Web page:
Education January 2018

School of thought

Japan follows global trend for international education

Tired of waiting to secure a place for your child in one of Tokyo’s top international schools? Fortunately, year-long waiting lists could be a thing of the past as new entrants bring greater choice to expatriates and locals alike, amid a global boom in international schools that shows no sign of slowing.

Originally created to cater solely for expatriates, international schools have surged in popularity worldwide as parents seek that edge they believe a Western education provides. From around 1,000 English-language international schools globally some 20 years ago, there are now an estimated 9,200, with the number expected to reach 16,000 within a decade, according to UK-based ISC Research.

Rather than being expatriate enclaves, some 80% of international school students are from the school’s host country.

In Japan, the number of students at English-language international schools now exceeds 12,400, up 27% from five years ago.

“There are lots of positives in being bilingual—English is one of the major international languages and going to an international school helps expand your perspective”, said Nozomi Yamazaki, a former Osaka International School (OIS) student.

Growing demand
Tokyo is listed, among other major international cities, by ISC as having at least 50 English-speaking international schools. And with new schools opening up, including Chiyoda International School Tokyo (CHIST) in April 2018 and potentially also an offshoot of London’s Harrow School, the competition is escalating for the established operators.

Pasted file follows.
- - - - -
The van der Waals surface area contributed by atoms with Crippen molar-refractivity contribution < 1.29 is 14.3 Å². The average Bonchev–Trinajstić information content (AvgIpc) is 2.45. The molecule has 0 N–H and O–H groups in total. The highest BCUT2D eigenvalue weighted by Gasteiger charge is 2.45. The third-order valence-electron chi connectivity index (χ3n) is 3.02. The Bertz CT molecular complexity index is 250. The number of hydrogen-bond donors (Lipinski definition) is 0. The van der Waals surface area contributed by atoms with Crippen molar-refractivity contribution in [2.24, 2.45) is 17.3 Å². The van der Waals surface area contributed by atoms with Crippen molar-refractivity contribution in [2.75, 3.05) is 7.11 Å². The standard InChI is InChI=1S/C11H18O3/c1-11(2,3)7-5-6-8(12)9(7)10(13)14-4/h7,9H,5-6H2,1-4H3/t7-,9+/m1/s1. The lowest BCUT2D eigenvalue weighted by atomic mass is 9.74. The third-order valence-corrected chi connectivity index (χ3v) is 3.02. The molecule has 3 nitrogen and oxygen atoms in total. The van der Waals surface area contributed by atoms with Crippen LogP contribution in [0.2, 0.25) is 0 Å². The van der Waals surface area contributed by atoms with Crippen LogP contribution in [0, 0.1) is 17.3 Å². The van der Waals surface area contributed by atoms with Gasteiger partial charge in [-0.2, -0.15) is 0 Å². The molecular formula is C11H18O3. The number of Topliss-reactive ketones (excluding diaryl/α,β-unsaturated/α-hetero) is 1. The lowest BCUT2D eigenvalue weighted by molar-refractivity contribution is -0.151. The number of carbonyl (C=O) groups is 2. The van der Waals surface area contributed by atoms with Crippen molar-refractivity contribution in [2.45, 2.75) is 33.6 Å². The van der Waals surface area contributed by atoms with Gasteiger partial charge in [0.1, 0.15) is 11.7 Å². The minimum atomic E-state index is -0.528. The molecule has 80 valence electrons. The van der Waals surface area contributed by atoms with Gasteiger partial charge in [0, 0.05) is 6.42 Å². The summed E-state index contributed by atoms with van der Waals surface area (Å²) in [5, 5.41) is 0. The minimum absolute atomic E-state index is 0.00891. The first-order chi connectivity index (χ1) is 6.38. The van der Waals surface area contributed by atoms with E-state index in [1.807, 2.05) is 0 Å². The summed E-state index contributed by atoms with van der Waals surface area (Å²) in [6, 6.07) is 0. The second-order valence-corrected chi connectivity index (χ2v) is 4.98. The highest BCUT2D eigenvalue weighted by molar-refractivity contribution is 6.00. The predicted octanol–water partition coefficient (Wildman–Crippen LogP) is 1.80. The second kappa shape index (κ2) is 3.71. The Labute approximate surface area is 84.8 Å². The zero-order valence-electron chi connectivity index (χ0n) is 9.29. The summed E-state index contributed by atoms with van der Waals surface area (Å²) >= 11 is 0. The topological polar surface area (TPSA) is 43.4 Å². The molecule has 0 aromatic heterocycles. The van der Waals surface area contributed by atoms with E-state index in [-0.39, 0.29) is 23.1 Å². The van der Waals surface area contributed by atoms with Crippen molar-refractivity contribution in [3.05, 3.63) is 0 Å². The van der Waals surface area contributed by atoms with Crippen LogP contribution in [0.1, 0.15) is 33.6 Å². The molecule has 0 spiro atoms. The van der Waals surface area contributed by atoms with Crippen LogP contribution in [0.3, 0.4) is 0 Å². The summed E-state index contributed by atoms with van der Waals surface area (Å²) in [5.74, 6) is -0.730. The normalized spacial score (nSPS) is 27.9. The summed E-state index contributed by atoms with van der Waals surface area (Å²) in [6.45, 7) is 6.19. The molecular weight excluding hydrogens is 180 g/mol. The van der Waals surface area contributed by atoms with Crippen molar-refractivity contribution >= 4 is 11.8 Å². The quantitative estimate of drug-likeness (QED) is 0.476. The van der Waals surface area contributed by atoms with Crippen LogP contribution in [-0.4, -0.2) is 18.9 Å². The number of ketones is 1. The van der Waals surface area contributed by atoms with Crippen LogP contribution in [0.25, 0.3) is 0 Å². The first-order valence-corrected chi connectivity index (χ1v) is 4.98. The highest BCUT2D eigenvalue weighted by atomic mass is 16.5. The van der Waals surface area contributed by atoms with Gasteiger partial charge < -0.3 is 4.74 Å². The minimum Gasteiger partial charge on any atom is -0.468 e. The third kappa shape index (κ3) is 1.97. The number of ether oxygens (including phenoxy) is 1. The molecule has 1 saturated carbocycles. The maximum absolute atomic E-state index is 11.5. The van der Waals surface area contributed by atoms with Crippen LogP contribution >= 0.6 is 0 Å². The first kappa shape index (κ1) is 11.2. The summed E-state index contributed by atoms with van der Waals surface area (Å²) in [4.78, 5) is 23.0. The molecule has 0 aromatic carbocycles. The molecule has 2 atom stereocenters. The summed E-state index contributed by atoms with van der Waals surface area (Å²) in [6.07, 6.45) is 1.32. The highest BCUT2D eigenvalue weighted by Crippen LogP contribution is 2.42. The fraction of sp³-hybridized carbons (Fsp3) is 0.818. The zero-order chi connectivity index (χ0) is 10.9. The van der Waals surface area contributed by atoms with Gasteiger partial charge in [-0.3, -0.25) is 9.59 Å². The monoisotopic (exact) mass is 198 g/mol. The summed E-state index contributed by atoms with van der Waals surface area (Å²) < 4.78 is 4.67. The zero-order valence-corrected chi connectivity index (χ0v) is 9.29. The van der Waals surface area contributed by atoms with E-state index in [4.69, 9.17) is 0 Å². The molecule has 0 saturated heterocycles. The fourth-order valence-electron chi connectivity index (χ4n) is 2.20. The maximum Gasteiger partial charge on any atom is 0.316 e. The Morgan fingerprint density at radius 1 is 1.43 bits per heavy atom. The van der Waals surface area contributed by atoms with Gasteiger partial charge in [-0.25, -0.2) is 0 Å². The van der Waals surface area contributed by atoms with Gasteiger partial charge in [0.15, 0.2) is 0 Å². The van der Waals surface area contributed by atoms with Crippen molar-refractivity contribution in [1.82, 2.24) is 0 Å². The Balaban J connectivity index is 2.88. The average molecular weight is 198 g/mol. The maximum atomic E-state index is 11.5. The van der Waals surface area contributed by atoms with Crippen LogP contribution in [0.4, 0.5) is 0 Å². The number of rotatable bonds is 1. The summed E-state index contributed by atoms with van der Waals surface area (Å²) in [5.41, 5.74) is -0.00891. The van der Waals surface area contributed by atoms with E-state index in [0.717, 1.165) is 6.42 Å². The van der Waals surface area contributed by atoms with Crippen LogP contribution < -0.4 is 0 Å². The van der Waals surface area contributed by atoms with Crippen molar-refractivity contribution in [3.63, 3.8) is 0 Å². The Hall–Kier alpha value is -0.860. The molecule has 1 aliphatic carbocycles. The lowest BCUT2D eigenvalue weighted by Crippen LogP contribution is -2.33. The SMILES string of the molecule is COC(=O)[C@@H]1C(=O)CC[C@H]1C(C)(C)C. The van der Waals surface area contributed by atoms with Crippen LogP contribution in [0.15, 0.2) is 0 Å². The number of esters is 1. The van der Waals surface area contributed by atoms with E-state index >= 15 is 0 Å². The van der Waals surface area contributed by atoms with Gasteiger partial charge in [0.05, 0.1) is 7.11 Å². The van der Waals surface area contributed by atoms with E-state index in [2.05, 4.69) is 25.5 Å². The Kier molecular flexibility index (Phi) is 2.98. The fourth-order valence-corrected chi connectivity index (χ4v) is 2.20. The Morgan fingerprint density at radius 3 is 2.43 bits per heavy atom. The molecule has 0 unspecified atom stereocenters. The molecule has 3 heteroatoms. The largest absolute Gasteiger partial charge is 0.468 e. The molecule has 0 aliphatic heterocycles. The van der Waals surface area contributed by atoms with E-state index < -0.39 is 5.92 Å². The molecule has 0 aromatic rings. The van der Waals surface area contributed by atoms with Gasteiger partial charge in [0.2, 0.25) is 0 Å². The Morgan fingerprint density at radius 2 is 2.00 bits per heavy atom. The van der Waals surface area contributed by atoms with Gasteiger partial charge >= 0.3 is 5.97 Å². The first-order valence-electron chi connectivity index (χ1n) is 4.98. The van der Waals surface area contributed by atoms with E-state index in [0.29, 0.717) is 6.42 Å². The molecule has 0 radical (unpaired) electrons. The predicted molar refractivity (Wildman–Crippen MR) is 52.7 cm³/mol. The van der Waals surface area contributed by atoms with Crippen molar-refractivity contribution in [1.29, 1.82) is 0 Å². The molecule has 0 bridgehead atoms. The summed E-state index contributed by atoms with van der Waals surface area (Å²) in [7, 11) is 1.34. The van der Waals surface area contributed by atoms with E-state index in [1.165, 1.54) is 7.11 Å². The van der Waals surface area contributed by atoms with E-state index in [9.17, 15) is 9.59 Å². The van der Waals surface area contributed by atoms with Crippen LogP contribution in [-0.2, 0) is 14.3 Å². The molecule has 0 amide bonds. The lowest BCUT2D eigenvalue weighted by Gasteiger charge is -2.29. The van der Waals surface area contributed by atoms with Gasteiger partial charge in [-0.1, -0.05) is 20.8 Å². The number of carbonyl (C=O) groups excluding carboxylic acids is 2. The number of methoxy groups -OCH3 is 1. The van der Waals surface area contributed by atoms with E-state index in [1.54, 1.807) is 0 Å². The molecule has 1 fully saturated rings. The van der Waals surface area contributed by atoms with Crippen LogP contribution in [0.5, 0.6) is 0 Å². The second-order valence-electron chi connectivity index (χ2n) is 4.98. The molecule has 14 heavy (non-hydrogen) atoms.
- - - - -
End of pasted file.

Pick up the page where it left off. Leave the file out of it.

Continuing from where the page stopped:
While schools have kept up with the increasing demand by securing staff from the UK, United States and other English-speaking nations, ISC says competition for suitable staff could intensify. The number of teachers working in international schools is expected to grow from more than 426,000 in December 2016 to 581,000 by 2021, putting pressure on recruitment.

However, if Tokyo’s existing international schools are feeling the pressure, they are not showing it, even pointing to the need for new entrants.

“We do have wait lists and we don’t want to turn people away”, said Lowly Norgate, communications manager at the British School in Tokyo (BST). “Physical space is a challenge in densely populated Tokyo, and for new international schools that are opening, the process has many required levels of approval”.

Norgate also pointed to the difficulty for new schools in securing land and even items as simple as school uniforms. However, the BST is yet to see any difficulty in securing teachers, despite its preference for teachers from the UK or other highly rated British international schools.

“Schools have to offer an attractive package for anyone coming from overseas”, she added. “We feel very strongly about getting the best teachers … we insist on seeing them teach in their own schools before confirming any appointment”.

Japan’s oldest international school, Yokohama’s Saint Maur International School, also says recruiting teachers to Japan is not a challenge, given the nation’s attractive global reputation.